IMMIGRANT VISA vs. NON-IMMIGRANT VISAKnow the Difference
The difference between an immigrant visa and a non-immigrant visa is simple: immigrant visas do not expire while non-immigrant visas do.
Immigrant visas are essentially a path to permanent residence. Either through family or employment sponsorship, a person who successfully files for this visa meets the essential criteria to live and work in the U.S. indefinitely. This happens either through a family relationship to a U.S. citizen or Lawful Permanent Resident, such as being a spouse or child. On the other hand, it can happen through employment sponsorship which normally requires a permanent job offer for a particular position. Some employment-based immigrant visas can be self-petitioned by the individual applicant and they do not require any employer sponsorship.
Non-immigrant visas on the other hand are meant to only grant the applicant a limited amount of time to live and work in the U.S. To this end, applicants must prove that they have no intention of being in the U.S. indefinitely and do intend on returning to their home country or last country of residence. The law is written to place the burden of proof on the applicant. Section 214(b) of the Immigration and Nationality Act states that each visa applicant is presumed to be an immigrant unless he or she proves otherwise.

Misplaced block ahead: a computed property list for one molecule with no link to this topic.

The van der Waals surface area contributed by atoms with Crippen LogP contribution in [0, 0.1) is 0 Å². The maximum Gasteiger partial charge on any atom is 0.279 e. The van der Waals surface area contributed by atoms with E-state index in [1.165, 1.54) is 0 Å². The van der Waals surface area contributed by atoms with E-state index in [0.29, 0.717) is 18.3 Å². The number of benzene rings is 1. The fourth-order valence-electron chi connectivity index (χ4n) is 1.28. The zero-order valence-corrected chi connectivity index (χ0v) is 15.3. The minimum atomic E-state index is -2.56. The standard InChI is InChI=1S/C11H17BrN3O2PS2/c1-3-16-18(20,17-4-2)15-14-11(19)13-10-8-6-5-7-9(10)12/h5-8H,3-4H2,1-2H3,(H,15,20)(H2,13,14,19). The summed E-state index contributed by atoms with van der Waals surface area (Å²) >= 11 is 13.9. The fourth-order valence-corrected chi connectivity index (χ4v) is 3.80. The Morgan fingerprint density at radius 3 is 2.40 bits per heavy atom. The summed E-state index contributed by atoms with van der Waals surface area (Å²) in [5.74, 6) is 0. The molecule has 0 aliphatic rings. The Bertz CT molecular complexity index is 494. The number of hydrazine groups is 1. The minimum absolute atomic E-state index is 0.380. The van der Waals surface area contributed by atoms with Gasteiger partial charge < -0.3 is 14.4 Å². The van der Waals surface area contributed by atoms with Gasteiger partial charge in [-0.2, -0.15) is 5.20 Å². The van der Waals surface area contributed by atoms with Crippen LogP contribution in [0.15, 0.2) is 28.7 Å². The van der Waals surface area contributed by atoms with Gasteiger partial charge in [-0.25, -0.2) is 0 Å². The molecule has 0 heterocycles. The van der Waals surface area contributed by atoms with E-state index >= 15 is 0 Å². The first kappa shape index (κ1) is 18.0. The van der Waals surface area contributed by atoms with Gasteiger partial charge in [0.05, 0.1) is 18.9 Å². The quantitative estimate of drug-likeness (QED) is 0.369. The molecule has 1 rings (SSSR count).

In order to successfully petition for a non-immigrant visa, the applicant must show sufficient evidence or proof of ties to his or her country of origin (or last country of residence). Consular officers may deny your non-immigrant visa should they determine that you do intend to immigrate to the U.S. permanently. The only exception to this rule is for visas that are classified as “dual intent visas” such as H-1B and L-1 visas. In these cases, the officer may not deny your case based on intent alone.
Should you be in a position where you wish to change from a non-immigrant visa to an immigrant one or vice versa, you should consult an immigration lawyer to discuss the best strategy for your case. Contact us today to discuss your options to maximize your chances of success.